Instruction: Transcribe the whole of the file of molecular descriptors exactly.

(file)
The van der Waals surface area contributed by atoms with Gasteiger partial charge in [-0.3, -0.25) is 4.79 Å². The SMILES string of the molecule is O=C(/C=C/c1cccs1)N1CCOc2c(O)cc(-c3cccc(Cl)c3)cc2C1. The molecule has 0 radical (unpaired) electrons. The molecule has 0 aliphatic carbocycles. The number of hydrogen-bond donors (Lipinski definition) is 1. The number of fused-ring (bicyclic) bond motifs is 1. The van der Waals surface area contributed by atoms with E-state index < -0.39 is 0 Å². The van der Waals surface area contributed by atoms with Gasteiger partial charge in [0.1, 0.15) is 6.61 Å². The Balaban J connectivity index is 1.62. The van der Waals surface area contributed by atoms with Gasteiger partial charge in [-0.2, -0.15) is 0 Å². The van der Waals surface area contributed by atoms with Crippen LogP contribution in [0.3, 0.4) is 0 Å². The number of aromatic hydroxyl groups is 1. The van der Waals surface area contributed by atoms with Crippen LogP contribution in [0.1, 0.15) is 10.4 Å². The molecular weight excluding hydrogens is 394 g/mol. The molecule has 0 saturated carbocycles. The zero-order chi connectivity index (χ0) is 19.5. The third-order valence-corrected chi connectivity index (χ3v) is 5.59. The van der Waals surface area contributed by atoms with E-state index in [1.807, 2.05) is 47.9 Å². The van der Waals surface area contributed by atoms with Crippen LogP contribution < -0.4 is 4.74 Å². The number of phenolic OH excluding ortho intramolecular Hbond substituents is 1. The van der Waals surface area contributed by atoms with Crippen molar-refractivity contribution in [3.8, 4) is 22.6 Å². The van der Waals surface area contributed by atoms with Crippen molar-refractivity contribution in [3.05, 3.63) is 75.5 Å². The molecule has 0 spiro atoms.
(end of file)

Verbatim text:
The van der Waals surface area contributed by atoms with Gasteiger partial charge in [-0.3, -0.25) is 4.79 Å². The SMILES string of the molecule is O=C(/C=C/c1cccs1)N1CCOc2c(O)cc(-c3cccc(Cl)c3)cc2C1. The molecule has 0 radical (unpaired) electrons. The molecule has 0 aliphatic carbocycles. The number of hydrogen-bond donors (Lipinski definition) is 1. The number of fused-ring (bicyclic) bond motifs is 1. The van der Waals surface area contributed by atoms with E-state index < -0.39 is 0 Å². The van der Waals surface area contributed by atoms with Gasteiger partial charge in [0.1, 0.15) is 6.61 Å². The Balaban J connectivity index is 1.62. The van der Waals surface area contributed by atoms with Gasteiger partial charge in [-0.2, -0.15) is 0 Å². The van der Waals surface area contributed by atoms with Crippen LogP contribution in [0.3, 0.4) is 0 Å². The number of aromatic hydroxyl groups is 1. The van der Waals surface area contributed by atoms with Crippen LogP contribution in [0.1, 0.15) is 10.4 Å². The molecular weight excluding hydrogens is 394 g/mol. The molecule has 0 saturated carbocycles. The zero-order chi connectivity index (χ0) is 19.5. The third-order valence-corrected chi connectivity index (χ3v) is 5.59. The van der Waals surface area contributed by atoms with E-state index in [1.807, 2.05) is 47.9 Å². The van der Waals surface area contributed by atoms with Crippen LogP contribution < -0.4 is 4.74 Å². The number of phenolic OH excluding ortho intramolecular Hbond substituents is 1. The van der Waals surface area contributed by atoms with Crippen molar-refractivity contribution in [3.8, 4) is 22.6 Å². The van der Waals surface area contributed by atoms with Crippen molar-refractivity contribution in [3.05, 3.63) is 75.5 Å². The molecule has 0 spiro atoms.